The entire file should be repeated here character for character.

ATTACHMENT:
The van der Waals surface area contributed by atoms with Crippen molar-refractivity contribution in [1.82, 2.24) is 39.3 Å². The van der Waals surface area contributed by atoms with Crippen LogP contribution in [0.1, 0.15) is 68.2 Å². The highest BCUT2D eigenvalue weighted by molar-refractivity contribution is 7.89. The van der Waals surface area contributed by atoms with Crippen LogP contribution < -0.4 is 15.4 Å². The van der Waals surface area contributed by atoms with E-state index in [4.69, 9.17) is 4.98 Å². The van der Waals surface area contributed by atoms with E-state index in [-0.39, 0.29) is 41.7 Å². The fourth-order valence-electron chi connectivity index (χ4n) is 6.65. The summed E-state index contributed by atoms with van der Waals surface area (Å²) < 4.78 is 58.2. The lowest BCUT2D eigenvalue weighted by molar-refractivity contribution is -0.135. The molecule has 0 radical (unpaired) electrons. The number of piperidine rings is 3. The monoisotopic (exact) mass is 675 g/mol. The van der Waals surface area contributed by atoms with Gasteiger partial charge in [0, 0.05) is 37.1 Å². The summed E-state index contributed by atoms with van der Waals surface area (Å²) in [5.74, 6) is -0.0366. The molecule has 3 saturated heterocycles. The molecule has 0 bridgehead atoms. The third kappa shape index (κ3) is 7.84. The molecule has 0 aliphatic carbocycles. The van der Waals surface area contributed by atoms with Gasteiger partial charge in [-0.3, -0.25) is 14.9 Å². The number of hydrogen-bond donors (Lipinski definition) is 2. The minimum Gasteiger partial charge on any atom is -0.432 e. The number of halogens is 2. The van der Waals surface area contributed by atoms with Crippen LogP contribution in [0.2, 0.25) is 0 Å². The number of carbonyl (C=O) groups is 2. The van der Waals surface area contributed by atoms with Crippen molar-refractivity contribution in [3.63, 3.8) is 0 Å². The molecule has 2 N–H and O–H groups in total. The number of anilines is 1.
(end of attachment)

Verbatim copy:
The van der Waals surface area contributed by atoms with Crippen molar-refractivity contribution in [1.82, 2.24) is 39.3 Å². The van der Waals surface area contributed by atoms with Crippen LogP contribution in [0.1, 0.15) is 68.2 Å². The highest BCUT2D eigenvalue weighted by molar-refractivity contribution is 7.89. The van der Waals surface area contributed by atoms with Crippen LogP contribution < -0.4 is 15.4 Å². The van der Waals surface area contributed by atoms with E-state index in [4.69, 9.17) is 4.98 Å². The van der Waals surface area contributed by atoms with E-state index in [-0.39, 0.29) is 41.7 Å². The fourth-order valence-electron chi connectivity index (χ4n) is 6.65. The summed E-state index contributed by atoms with van der Waals surface area (Å²) < 4.78 is 58.2. The lowest BCUT2D eigenvalue weighted by molar-refractivity contribution is -0.135. The molecule has 0 radical (unpaired) electrons. The number of piperidine rings is 3. The monoisotopic (exact) mass is 675 g/mol. The van der Waals surface area contributed by atoms with Gasteiger partial charge in [0, 0.05) is 37.1 Å². The summed E-state index contributed by atoms with van der Waals surface area (Å²) in [5.74, 6) is -0.0366. The molecule has 3 saturated heterocycles. The molecule has 0 bridgehead atoms. The third kappa shape index (κ3) is 7.84. The molecule has 0 aliphatic carbocycles. The van der Waals surface area contributed by atoms with Gasteiger partial charge in [-0.3, -0.25) is 14.9 Å². The number of hydrogen-bond donors (Lipinski definition) is 2. The minimum Gasteiger partial charge on any atom is -0.432 e. The number of halogens is 2. The van der Waals surface area contributed by atoms with Crippen LogP contribution in [0.2, 0.25) is 0 Å². The number of carbonyl (C=O) groups is 2. The van der Waals surface area contributed by atoms with Crippen molar-refractivity contribution in [3.63, 3.8) is 0 Å². The molecule has 2 N–H and O–H groups in total. The number of anilines is 1.